In this issue:
Do you get as many kicks out of a well turned phrase as a karate class? Does "Lean and Athletic" call to mind the prose of Hemingway as well as the wiry figure of Yasuhiro Chitose? If so, consider putting pen to paper for KIME. Warrior-writers from Quispamsis to Kelowna are invited to send story ideas about Chito-Ryu in their areas to Peter Giffen, c/o KIME. Tournaments, social events, problems implementing the technical manual, a partner's unwashed gi are all fair game for your deathless prose. We would like to see some lively writing. If you do not have any ideas yet but would like to make known your intention to cover events in your area, drop us a line. And if you have something already written do send it, including your name, dojo, rank, address and phone number. Although all unsolicited pieces will be read and considered we of course reserve the right to chose what actually goes into print and to edit those submissions.
We would also like to hear from readers who have had a reaction to something that has appeared in KIME, or simply if they want to air a beef or make an announcement (both related to karate preferably). Three letters are included in this issue. The first, from Paul Oliver of New Brunswick, speaks on behalf of the few Canadians who misbehaved during last fall's excursion to Japan (KIME, volume 8). Paul contends that by mentioning their bad conduct we discredited the entire Canadian contingent, and that the contributions of New Brunswick to the trip were generally overlooked. This certainly was not our intention. We applaud the enthusiasm of New Brunswick which manifested itself in the large turn out for the trip, especially since Ontario could barely muster one participant. But it is the few who let their enthusiasm overcome better sense that risk discrediting the achievements of the rest.
Paul Oliver Responds to Kime #8 negative comments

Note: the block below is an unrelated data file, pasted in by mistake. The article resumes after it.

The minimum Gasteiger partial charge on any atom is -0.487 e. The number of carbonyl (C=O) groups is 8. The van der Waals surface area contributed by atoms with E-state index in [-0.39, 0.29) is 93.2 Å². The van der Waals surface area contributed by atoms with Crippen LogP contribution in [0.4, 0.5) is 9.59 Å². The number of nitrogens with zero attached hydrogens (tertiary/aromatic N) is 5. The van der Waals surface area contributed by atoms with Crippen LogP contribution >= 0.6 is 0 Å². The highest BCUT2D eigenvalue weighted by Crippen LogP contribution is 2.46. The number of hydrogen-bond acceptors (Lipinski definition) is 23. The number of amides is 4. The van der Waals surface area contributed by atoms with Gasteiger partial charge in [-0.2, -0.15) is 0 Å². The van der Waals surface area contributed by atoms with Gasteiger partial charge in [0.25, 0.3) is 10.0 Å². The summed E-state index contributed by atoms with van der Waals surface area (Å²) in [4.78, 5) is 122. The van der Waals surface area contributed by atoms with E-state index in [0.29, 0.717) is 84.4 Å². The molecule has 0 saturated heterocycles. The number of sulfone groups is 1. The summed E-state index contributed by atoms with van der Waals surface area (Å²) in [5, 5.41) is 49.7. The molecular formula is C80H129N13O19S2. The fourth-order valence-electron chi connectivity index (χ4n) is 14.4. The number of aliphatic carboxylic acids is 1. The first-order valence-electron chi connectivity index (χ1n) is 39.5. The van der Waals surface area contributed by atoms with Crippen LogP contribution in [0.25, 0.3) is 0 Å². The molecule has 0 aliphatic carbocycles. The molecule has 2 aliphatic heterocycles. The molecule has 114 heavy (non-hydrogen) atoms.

After reading the last issue of KIME, which mentions the Nov. '83 trip to Japan, I feel it necessary to respond to the first paragraph of your story. Since I was the senior belt present from the east, I am undertaking with the consent of the majority of the New Brunswick delegation to reply to the newsletter.
Although the "very few travellers who did not know what passes for good behavior in Japan" were not mentioned, I know the article was referring to some members of the New Brunswick contingent, as does everyone else. Some people say if the shoe fits then wear it. We have thought about it and have decided to wear it. On behalf of the New Brunswick members who travelled to Japan I formally apologize for the disrespect shown by some of us. We fully regret that our ignorance has reflected back on the members of the Canadian Chito-Kai, the people of Japan, Sensei Higashi and the entire Canadian team.
We feel, however, that KIME was unfair in bringing this to the attention of all Chito-Kai members. This did not just discredit the very few but everyone who was a part of the Canadian contingent. It also seems the writer of the article is unaware that almost half of the Canadian team that went to Japan consisted of New Brunswickers. We were the only province that made a commitment of people to go to Japan and kept it. Is it unfair of us to expect any mention of cur participation at the tournament in Japan? There is no doubt that the representatives from the west coast did well in placing so high and deserve the recognition. However, three members from N.B. also took trophy placings that were not mentioned. If a report en how Canada did abroad was made, then a full report on their achievements and disappointments should have been written.